Change isn’t easy. And change management takes focus and effort. Here are some other components to consider:

1. Inertia is real.

We often think of a negative connotation when we say inertia: inaction or idleness. However, what we really mean by “inertia is real” is that we must understand that humans are creatures of habit. The more we do something, the easier it becomes, and the more likely we are to continue doing that thing. Resistance to change is expected. It’s uncomfortable. So what we can do to combat inertia is use the following change implementation outline:

  • Understand inertia
  • Gain respect
  • Observe and pinpoint
  • Explain and train
  • Define expected outcomes
  • Inspect and adapt

2. A team approach is critical.

If we follow the above steps, start small, build relationships, and educate and invest in our employees, they will succeed. Working together to create better processes and procedures is always more effective than a supervisor just demanding change.

3. Transparency in goal setting is helpful.

Transparency in goal setting is also crucial, as goals are meant to be collaborative and exciting, not daunting and frustrating. Decide as a team what your quarterly and annual goals are, post them on the company bulletin board or team chat, and track your progress together. We’ll discuss more on how to do this in the next section.

4. Track compliance.

To grow and develop your employees, they must be able and willing. Growth is challenging, and without compliance and commitment, you’ll get nowhere. Understand that not everyone is up for the challenge. Some individuals prefer to stay in their comfort zone. That’s okay. It’s ultimately up to you to decide if that makes them a poor fit for your team. Be fair and understanding while making the tough but necessary decisions, and always provide reasonable and clear reasoning.

5. Donuts are tasty and always help.

You may think this is a comedic input, but it’s not. After all, donuts are tasty. And they are an excellent motivational tool, reward, team builder, and sign of appreciation. Employees appreciate recognition, verbal praise, and physical and monetary rewards. Remember this. Show your employees that you see their progress, appreciate their commitments and contributions, and are loyal to them.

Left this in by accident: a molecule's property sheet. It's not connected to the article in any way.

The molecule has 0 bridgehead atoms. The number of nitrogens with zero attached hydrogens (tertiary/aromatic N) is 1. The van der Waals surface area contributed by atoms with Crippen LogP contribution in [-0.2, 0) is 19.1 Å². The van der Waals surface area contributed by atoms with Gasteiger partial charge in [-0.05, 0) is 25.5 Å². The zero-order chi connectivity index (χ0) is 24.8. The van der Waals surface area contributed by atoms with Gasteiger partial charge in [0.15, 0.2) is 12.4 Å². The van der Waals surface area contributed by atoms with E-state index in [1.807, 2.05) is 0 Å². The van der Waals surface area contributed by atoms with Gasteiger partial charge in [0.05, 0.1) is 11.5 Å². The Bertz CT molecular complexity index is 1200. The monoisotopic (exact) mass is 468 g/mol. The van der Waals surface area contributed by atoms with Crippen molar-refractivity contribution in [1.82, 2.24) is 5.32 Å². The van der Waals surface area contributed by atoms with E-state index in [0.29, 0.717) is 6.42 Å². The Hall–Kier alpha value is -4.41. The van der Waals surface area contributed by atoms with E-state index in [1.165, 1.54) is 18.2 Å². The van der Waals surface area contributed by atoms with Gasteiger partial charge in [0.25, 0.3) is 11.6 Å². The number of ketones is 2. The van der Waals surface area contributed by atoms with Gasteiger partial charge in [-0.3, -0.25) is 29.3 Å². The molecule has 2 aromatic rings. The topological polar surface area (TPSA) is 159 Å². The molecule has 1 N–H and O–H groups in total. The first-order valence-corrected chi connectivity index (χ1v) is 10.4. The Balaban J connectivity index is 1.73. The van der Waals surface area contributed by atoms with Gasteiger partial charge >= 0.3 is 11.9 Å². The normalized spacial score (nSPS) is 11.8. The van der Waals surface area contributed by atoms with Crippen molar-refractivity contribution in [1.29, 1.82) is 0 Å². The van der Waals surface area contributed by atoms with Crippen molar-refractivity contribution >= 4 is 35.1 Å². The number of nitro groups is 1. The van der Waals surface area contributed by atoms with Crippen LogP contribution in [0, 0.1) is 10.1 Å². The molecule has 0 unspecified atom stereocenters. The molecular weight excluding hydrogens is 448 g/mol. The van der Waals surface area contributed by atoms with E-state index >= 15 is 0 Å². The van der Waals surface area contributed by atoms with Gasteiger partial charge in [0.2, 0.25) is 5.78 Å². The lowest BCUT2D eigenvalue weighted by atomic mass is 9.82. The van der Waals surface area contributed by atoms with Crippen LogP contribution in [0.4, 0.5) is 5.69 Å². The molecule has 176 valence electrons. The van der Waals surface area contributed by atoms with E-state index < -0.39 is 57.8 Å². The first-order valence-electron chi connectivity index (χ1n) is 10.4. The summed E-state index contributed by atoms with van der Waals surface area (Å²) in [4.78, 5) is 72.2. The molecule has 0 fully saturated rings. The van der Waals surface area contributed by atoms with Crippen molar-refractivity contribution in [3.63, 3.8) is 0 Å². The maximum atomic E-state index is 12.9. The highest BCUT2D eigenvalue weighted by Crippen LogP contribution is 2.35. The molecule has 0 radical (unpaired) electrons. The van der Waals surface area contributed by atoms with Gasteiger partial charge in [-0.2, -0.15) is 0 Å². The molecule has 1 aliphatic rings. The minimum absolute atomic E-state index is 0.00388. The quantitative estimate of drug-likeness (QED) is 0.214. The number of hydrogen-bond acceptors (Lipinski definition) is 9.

Measure What Matters

Branching off the previous section, measuring growth is another essential habit of highly profitable DSOs. It’s essential to ensure that your goals are measurable. This can include target revenue, employee growth, growth of the organization, etc. Measure what matters. You can’t improve what you don’t measure. Here are some guidelines for DSOs:

  • Identify the most important KPIs.
  • Allow visibility of performance.
  • Set goals with your team.
  • Hold your team accountable for said goals.

Each of these points is essential for one to be profitable. And in any DSO, it’s the DSO executives themselves who are in charge of the business. It’s their responsibility to themselves and their dentists to foster growth and momentum towards measurable goals.

It is the responsibility of DSOs to understand their relationship with their sellers and their rights and ensure they are not being taken advantage of. It is essential to build solid relationships, stand up for yourself, and do what’s best for the business. In addition, people are the lifeblood of any company. Staff must understand the importance of inventory management and think ahead to see their company succeed. Finally, it’s also important to introduce changes from the top-down and measure what matters. Each of these components, when brought together, will create a highly successful and profitable DSO, benefiting the dentists, shareholders, owners, distributors, and beyond.